Transurethral radiofrequency energy collagen micro-remodeling is a non-surgical treatment for women with SUI. Radiofrequency energy is used to apply controlled heat to targeted tissues in the lower urinary tract. The heat denatures submucosal collagen in the tissue at the treatment sites. After healing, the tissue is reported to be firmer and have increased resistance to involuntary leakage at times of increased intra-abdominal pressure, thus reducing or eliminating SUI episodes. The Renessa System, marketed by Novasys Medical, Inc. (Newark, CA) obtained FDA clearance as substantially equivalent to prior predicate devices and is indicated, "For the transurethral treatment of female stress urinary incontinence due to hypermobility in women who have failed conservative treatment and who are not candidates for surgical therapy" (FDA, 2005).

The artificial urinary sphincter (AUS) is an externally controlled urethral occlusion device. The transfer of fluid within the device is controlled by a pressure-regulating balloon placed extraperitoneally in the individual's pelvis or abdominal cavity and a control pump placed in a subcutaneous pocket in the scrotum. Squeezing of the pump allows fluid within the closed-loop system to be transferred from the cuff to the balloon. It takes a few minutes before the cuff re-inflates automatically to the preset level, allowing the urethra to remain open for voiding. The valve then automatically re-tightens several minutes later which closes the urethra, thereby enabling control of urine flow and continence to be achieved.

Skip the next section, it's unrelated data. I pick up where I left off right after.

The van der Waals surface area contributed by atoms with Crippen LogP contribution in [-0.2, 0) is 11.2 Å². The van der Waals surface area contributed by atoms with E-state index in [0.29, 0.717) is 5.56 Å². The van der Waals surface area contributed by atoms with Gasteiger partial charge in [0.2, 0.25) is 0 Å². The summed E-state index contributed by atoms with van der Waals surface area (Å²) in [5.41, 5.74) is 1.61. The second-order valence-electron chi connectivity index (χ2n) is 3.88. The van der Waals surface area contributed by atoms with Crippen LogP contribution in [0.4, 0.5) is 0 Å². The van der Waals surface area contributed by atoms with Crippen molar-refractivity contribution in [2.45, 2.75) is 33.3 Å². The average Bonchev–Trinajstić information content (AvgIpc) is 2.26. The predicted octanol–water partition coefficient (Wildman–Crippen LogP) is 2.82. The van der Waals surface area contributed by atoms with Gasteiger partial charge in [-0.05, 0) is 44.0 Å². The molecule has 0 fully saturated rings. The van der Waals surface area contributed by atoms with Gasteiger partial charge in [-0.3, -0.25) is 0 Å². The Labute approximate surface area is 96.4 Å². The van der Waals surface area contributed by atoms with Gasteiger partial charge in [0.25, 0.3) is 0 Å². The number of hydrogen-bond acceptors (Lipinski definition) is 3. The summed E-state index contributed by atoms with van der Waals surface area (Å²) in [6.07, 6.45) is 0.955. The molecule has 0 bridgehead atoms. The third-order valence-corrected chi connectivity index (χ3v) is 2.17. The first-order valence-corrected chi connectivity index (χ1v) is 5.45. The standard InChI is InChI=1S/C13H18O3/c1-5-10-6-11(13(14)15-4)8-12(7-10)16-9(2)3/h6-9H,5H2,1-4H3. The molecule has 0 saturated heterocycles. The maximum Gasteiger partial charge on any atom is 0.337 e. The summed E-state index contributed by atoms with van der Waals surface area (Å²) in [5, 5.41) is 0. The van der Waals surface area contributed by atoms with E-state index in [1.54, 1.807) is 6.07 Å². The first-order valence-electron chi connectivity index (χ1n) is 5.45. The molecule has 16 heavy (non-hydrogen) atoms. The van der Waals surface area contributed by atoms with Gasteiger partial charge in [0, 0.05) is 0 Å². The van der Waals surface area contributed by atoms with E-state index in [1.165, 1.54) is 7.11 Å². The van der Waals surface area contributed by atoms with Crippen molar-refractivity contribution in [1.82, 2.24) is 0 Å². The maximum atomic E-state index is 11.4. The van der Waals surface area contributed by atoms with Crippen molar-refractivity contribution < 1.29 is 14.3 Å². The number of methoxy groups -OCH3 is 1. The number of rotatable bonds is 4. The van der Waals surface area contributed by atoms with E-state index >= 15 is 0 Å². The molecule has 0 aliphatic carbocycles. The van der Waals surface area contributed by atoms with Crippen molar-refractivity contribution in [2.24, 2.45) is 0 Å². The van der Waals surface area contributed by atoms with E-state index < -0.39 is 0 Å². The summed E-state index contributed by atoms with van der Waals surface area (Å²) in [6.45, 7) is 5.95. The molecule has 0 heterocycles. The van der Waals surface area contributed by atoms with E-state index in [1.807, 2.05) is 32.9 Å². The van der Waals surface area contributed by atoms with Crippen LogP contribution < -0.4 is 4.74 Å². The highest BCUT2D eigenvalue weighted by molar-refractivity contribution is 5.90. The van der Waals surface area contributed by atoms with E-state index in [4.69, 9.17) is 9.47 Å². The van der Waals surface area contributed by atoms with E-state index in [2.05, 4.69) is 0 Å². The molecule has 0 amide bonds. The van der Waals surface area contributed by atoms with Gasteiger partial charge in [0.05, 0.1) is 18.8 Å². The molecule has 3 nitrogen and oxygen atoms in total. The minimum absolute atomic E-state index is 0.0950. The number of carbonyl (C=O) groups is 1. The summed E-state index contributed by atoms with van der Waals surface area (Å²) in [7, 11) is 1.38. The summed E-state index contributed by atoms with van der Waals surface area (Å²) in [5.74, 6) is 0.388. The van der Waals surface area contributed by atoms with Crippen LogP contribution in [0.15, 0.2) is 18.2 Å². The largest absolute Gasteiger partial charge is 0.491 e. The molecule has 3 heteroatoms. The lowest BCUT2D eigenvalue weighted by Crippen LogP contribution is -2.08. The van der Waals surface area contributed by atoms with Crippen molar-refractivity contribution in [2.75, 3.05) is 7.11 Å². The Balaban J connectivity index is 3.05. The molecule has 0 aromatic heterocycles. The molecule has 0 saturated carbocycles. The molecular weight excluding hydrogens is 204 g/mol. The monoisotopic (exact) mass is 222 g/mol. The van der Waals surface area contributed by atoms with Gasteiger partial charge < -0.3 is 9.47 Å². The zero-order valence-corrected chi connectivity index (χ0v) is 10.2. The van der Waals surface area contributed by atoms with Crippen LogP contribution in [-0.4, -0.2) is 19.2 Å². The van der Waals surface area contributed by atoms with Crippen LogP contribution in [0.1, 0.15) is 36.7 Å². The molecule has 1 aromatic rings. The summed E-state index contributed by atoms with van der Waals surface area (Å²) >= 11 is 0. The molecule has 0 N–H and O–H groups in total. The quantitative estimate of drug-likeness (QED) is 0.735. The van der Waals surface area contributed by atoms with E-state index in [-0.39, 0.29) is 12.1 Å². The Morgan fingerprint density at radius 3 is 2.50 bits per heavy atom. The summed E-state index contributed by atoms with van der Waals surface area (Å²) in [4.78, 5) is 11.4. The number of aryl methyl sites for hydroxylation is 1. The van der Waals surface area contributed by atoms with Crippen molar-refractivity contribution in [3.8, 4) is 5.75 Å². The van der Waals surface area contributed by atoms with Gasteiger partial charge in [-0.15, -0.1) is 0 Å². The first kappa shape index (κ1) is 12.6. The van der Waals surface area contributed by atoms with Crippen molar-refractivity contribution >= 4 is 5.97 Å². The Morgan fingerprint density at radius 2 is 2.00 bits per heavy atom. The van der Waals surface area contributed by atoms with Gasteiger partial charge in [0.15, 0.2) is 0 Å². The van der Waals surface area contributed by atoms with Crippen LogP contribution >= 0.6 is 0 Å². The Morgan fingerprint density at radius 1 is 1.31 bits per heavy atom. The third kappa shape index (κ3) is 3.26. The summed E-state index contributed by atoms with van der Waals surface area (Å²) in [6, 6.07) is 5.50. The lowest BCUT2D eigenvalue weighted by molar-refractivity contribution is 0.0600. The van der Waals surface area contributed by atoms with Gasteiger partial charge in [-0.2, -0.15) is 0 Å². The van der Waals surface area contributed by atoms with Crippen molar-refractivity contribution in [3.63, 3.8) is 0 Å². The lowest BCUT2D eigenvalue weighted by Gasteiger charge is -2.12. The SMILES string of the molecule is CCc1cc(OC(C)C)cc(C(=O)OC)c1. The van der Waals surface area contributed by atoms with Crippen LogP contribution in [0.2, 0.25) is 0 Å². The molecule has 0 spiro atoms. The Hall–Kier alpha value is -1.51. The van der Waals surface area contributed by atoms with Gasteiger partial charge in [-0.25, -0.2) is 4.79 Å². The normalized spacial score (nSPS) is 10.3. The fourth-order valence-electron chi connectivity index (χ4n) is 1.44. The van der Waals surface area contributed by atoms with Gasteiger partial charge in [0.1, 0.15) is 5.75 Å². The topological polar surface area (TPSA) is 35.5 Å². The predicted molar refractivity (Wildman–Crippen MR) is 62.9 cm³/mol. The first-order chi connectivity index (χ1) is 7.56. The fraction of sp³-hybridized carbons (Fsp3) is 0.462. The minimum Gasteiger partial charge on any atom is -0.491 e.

In 2001, the AMS Sphincter 800Urinary Control System, (American Medical Systems, Minnetonka, MN) obtained clearance from the FDA to treat urinary incontinence due to reduced outlet resistance (Intrinsic Sphincter Deficiency [ISD]) following prostate surgery. This FDA clearance was based on the results of three clinical studies of male subjects with confirmed urinary incontinence who were at least 6 months post-prostate surgery; all three studies were conducted by the manufacturer, American Medical Systems. According to the FDA analysis of these studies, the following is excerpted: